Here is our second installment of our ongoing series on the life and death of linear television, a.k.a. old-style appointment television, TV that only moves forward in time. For previous installments, go here.
Remember that show that you really like that was cancelled by Fox? It doesn’t matter which one. If it had been cancelled today, the creators now have the very profitable option of starting a digital only subscription channel and allowing you to pay for the content you want, instead of letting Fox television executives decide weather your favorite programs live or die.
NPR broke the story last month that The Blaze TV.com made $40 million dollars last year with its 9 million subscribers. This subscription -only digital TV channel belongs mostly to Glenn Beck, whose fans followed him after his show was cancelled by Fox. Sure, the cancellation of Glenn Beck caused marginally more controversy than the cancellation of say, Firefly or Angel, giving Beck a slight edge in keeping his fans loyal as he jumped into the digital realm, but that’s only a slight edge. Now that the figures on profitability are out in public, there’s not a doubt in my mind that the next premature cancellation of a fan favorite will re-launch as a digital feed for those willing to pay.
As I put forward in my earlier article, fans are now financing and gaining more control over the television they watch. The major reason for the shift from linear television to Internet television is the fan’s ability to choose what they want to watch, when they want to watch it. This shift in control of the television-viewing environment is changing the business of how what we choose to watch is created, marketed, and distributed. Beck’s nine million fan faithful move to watch him on internet television has happened concurrently with another television milestone: the expansion of sports content to its own digital channels.
You can now watch every major sport in America (except the NFL: More about the NFL exception will be discussed in a future article) without the assistance of network or cable providers. Traditionally, as go sports fans, so goes television. The first broadcast of the first major cable station was a hockey game—HBO’s coverage of the Rangers playing the Canucks at Madison Square Garden in 1972. Four years later Turner Communications Group turned Atlanta Station 17 into the first superstation in 1976. Children of the early 1980s will remember endless commercials for Braves games, which brought in the highest ratings for TBS.
I’d like to put myself out on the predictive limb here and say that this Christmas will be the holiday season that turns the tide from linear television (network and cable) to Internet television for good. Sales of the Roku box—the easiest way for most to connect to Internet television content—have been steadily rising, and with all sports but NFL on the table, there’s little reason for viewers to continue to pay for hundreds of channels they don’t want. In an interview with Venture Beat in June, Roku CEO Anthony Wood said, “Over the next year, all the major cable networks and operators will be on Roku,” and that, my friends, is the final nail in the linear television coffin.
While network television will continue to have a nightly “line up” and “schedule,” once the content is available whenever you want it for a small fee, none of that matters anymore. In the same article where Anthony Wood tells us all the major cable networks will soon be available on Roku, he tells us that about 20 percent of Roku users cut back on their cable subscriptions, and 20 percent cut the cord altogether. I’m betting the number of people who cut back or cut entirely cable increases as their favorite shows become available via Roku.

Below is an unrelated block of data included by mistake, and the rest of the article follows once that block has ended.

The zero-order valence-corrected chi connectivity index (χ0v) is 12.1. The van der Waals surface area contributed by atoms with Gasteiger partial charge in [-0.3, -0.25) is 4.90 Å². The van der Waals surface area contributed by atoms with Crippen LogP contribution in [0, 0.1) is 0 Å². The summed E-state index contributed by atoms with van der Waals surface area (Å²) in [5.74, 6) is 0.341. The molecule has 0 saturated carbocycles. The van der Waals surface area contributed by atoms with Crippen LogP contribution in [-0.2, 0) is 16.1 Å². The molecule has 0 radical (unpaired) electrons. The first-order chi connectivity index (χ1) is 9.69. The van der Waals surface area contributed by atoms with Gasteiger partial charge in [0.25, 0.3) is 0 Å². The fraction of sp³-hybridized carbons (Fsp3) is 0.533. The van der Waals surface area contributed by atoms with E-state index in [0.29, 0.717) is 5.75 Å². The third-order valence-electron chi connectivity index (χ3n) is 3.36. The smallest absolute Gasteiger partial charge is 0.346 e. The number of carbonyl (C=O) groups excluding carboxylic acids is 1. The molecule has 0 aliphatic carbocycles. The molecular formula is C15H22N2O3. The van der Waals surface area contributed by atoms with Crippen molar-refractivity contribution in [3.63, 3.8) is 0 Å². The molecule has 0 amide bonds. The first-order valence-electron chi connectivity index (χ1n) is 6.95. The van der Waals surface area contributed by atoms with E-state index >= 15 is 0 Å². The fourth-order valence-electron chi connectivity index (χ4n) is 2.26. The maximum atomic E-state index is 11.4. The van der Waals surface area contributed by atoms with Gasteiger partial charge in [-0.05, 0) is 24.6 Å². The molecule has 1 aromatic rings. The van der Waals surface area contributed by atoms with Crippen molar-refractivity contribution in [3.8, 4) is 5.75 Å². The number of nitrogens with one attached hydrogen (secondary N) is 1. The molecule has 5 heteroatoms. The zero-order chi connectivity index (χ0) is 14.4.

I also think linear television will live on in ever diminishing form for another decade or two. Think about daytime soap operas as an analog to network television: the audience will age, tastes will change, and one day, it just won’t make as much money as it used to—and then, the shift will happen. Just like sands through the hourglass, there will be no announcement of a Thursday prime-time lineup, just ads on HuluPlus for that funny new sitcom with that one comic from that stand up special everyone likes.
There are lots of people who think I am wrong about the incipient rise of Internet TV and the downfall of linear television. Back in May, The Mary Sue ran a great article on the FCC’s report that only half of American households with Internet service have enough speed to watch Netflix or other streaming content. When one considers the historical availability and spread of cable television, however, these access numbers seem less significant. Let’s break down the math a bit, shall we?
According to the last census, there are around 311 million Americans, and 68 percent of those have Internet at home. That’s 211,480,000 (or so) Americans with Internet, half of whom can watch streaming content—an audience of over 105 million.
Most Americans over 30 are old enough to remember when cable access first came to their neighborhood, or when they first moved in to a house or apartment with cable. In 1979, cable television had just 16 million households as subscribers. If I can hazard an educated guess, I’d say streaming-only television has easily twice that many viewers today. Like the spread of cable television in the 1980s, this decade will see the spread of broadband television to its inevitable conclusion—availability nearly everywhere.
Network and local television channels ran the ad below to protest the 1972 lifting of FCC restrictions on the broadcast of sports and other content by pay providers.